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The original content for this article was contributed by The National Institute for Genealogical Studies in June 2012. It is an excerpt from their course Research: New Brunswick Ancestors by Althea Douglas, MA, CG(C). The Institute offers over 200 comprehensive genealogy courses for a fee ($).
The Next Generation
The next generation was waiting in the wings, but like their predecessors, most had to first earn a living. They went into medicine, or business, became teachers, or professors, and some became journalists. The depression and World War Two limited the writing of local history, but as Canada’s centennial year, 1967, approached, there was a growing interest in local heritage.
Political and Social Histories
History professor (UNB) W. Stewart MacNutt’s New Brunswick A History: 1784-1867 (Toronto: Macmillan, 1963), and his The Atlantic Provinces: The Emergence of Colonial Society 1712-1857 (Toronto: McClelland and Stewart, 1965, reprinted 1968, 1972), cover the political manoeuvres that led up to Confederation. Thirty years later Phillip A. Buckner and John G. Reid edited The Atlantic Region to Confederation: A History and E.R. Forbes and D.A. Muise edited The Atlantic Provinces in Confederation (Acadiensis Press and University of Toronto Press, 1994 & 1993), two collections of essays by contemporary historians presenting current research. As well, Margaret R. Conrad and James K. Hiller’s Atlantic Canada: A Region in the Making (Oxford University Press, 2001) looks at social and cultural as well as political history of the entire region.
These academic histories are not local or family history. For these we look to other writers. As with earlier historians, much of their writing appeared first in local newspaper columns and in magazines such as the Busy East, Maritime Advocate then The Atlantic Advocate, or the New Brunswick Magazine. Slightly more scholarly are the papers in Collections of the New Brunswick Historical Society which came out irregularly. For a few years in the 1970s the Journal of the New Brunswick Museum published a variety of papers. If you are researching anyone connected with a local business, the Atlantic Advocate and its predecessors will probably have a story on the company or its founder.
Journalists As Historians
Journalists are a special category of writer, some of whom turn to local history in retirement. When you encounter one, be sure you know what newspaper he or she started with and its political bias. For example, in Moncton, The Transcript was Liberal, The Times, Conservative. By the time the papers were amalgamated in 1983, the mixed marriage did not matter, but to be balanced I note one of each persuasion from Westmorland County.
Douglas How (1919-2001) started work at the Moncton Daily Times, joined Canadian Press, became a war correspondent and after the war worked for CP in Ottawa, was an executive assistant to Hon. Robert Winters, the PC cabinet minister, then was employed by Time Magazine and later as Canadian editor of The Reader’s Digest. In his fifties he went to University, earning a B.A. and M.A. He wrote regimental histories, a biography of industrial magnate K.C. Irving, another of Nova Scotian millionaire, Isaac Killam, and One Village, One War, 1914-1945 (Hantsport, Nova Scotia: Lancelot Press, 1995).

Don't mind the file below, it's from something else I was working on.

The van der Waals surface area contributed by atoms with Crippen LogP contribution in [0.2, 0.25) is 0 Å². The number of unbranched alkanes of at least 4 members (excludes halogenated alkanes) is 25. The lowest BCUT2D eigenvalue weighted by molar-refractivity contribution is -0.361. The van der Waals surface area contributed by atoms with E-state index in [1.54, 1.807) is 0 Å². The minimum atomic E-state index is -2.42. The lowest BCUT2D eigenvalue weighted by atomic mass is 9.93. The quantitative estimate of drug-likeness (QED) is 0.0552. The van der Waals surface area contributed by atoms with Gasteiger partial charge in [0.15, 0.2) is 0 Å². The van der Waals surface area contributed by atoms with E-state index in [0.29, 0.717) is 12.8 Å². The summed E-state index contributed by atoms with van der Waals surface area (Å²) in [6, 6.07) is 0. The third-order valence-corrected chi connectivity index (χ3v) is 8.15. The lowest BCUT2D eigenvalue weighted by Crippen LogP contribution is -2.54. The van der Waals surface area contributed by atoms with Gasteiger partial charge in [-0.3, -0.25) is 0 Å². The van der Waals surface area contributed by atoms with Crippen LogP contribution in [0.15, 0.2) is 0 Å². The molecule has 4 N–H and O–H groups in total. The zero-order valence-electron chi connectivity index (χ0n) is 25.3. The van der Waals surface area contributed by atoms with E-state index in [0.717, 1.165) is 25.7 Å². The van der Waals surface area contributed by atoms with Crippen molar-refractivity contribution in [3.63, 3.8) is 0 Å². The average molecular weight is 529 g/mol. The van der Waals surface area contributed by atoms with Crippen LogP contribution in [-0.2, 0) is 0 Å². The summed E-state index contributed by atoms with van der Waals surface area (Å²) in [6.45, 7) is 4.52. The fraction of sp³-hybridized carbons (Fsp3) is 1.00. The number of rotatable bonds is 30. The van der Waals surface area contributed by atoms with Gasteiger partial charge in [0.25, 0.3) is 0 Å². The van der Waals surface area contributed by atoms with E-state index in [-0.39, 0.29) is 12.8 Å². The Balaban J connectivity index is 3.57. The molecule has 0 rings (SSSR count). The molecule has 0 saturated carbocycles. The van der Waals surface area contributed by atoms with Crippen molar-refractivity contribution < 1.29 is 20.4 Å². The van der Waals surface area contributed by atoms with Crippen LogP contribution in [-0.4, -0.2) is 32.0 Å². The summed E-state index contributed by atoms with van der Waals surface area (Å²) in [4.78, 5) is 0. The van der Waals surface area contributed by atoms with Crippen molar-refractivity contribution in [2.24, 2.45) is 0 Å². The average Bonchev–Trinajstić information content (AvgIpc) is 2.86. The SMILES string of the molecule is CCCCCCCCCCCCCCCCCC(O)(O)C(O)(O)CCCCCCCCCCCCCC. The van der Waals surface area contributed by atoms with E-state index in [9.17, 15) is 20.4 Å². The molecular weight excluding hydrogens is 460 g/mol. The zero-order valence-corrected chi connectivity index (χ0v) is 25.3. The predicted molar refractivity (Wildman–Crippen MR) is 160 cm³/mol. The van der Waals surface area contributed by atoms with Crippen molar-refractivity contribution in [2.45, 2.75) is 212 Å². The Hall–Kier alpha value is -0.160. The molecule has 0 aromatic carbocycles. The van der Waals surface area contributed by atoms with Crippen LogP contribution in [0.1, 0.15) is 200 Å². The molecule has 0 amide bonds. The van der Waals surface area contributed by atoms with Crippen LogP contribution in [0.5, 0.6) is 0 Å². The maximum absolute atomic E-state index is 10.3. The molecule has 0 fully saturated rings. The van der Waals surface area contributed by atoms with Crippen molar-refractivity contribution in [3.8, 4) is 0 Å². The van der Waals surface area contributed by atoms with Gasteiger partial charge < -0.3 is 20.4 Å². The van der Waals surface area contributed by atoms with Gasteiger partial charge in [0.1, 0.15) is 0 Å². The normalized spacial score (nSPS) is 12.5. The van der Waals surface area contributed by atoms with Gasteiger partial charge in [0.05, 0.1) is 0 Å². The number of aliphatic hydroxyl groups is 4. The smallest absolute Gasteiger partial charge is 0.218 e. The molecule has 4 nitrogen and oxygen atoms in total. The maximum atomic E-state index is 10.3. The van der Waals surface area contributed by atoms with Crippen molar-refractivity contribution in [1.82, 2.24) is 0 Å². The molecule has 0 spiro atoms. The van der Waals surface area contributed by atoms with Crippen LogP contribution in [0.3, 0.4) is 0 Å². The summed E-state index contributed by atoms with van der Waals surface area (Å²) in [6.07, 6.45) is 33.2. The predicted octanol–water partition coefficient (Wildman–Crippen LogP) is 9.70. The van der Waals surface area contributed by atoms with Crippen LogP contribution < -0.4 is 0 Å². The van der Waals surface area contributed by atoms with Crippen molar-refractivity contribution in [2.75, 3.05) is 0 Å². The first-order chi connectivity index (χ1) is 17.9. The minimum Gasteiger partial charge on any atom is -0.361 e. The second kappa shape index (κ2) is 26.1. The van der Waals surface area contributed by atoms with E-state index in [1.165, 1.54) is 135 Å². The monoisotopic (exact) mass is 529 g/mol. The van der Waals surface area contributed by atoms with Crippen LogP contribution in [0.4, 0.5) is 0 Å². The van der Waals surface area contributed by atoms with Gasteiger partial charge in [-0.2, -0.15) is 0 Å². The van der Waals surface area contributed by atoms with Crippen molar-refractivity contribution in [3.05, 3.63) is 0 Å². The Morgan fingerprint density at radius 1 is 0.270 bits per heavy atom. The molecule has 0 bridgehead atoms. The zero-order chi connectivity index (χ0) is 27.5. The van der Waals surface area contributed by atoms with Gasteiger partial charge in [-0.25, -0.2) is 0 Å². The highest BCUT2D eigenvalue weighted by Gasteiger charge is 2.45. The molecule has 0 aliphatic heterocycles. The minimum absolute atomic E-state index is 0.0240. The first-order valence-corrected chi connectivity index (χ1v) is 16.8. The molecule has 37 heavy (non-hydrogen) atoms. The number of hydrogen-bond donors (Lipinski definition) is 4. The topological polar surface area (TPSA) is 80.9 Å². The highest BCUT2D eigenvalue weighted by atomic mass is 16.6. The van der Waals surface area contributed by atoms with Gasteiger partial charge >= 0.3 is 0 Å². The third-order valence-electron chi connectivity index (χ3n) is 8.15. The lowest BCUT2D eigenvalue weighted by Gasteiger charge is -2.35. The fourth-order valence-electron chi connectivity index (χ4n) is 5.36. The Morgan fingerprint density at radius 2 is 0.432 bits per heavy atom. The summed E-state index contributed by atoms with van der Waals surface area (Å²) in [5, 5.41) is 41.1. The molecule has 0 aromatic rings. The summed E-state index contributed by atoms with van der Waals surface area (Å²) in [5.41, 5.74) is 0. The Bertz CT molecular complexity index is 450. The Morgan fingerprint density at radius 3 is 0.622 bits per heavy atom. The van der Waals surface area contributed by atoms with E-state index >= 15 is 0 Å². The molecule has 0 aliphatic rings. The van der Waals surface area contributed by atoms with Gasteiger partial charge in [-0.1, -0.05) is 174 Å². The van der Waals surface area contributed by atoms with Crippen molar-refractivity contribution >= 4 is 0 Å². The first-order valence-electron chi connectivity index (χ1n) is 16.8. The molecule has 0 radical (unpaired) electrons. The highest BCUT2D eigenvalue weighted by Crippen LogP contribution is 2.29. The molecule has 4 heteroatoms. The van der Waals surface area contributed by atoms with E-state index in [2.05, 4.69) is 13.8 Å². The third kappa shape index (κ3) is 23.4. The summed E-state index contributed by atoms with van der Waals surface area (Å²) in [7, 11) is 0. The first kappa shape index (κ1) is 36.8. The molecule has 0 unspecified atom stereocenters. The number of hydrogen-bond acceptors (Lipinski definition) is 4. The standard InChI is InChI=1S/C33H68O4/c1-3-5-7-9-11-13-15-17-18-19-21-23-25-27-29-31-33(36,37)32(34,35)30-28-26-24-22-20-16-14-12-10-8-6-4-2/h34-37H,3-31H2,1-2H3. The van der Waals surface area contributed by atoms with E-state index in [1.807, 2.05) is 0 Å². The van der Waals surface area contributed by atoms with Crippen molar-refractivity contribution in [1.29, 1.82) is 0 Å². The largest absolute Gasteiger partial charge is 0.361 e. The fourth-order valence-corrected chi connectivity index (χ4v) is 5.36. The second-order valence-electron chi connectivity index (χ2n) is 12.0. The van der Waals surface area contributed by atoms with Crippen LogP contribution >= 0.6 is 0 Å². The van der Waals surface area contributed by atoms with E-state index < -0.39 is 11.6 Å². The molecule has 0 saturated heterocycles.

This last is an account of the people of Dorchester, New Brunswick and their participation in two wars and the depression between. There is a lot of family information, and family anecdotes, but alas, no index.
Among the most prolific retired journalists is John Edward “Ned” Belliveau (1919- ) who spent a decade with The Transcript of Moncton and fifteen years with the Toronto Star. He then moved into political public relations, and was a campaign strategist for L.B. Pearson, Louis Robichaud, and others highly placed in the Liberal party.
He is the local historian of Shediac and Moncton parishes in Westmorland County having written, among others, The Splendid Life of Albert Smith and the Women He Left Behind (Windsor, Nova Scotia: Lancelot Press, 1976), Running Far In: The Story of Shediac, neither indexed, and The Monctonians: Citizens, Saints and Scoundrels, Volume 1 (1981), The Monctonians: Scamps, Scholars and Politicians, Volume 2 (1982), which are well indexed. As well, he has written innumerable magazine articles. His articles and books frequently overlap, so watch your source references.
Like most journalists, Mr. Belliveau is a great story-teller, and as the cover blurb of Vol. 2 of The Monctonians tells us, “He has developed a network of valuable and folk-memoried informants”. Folk-history is well worth recording, but we all know how errors creep into oral history. As well, he tends to use older secondary sources mixed with personal knowledge of people or events. Fine for current history but problematic when recording the past, especially when recent scholarly accounts based on the actual historic records exist. His political bias shows, not so much in what he writes as in what he glosses over, or misses completely, because he did not know about it.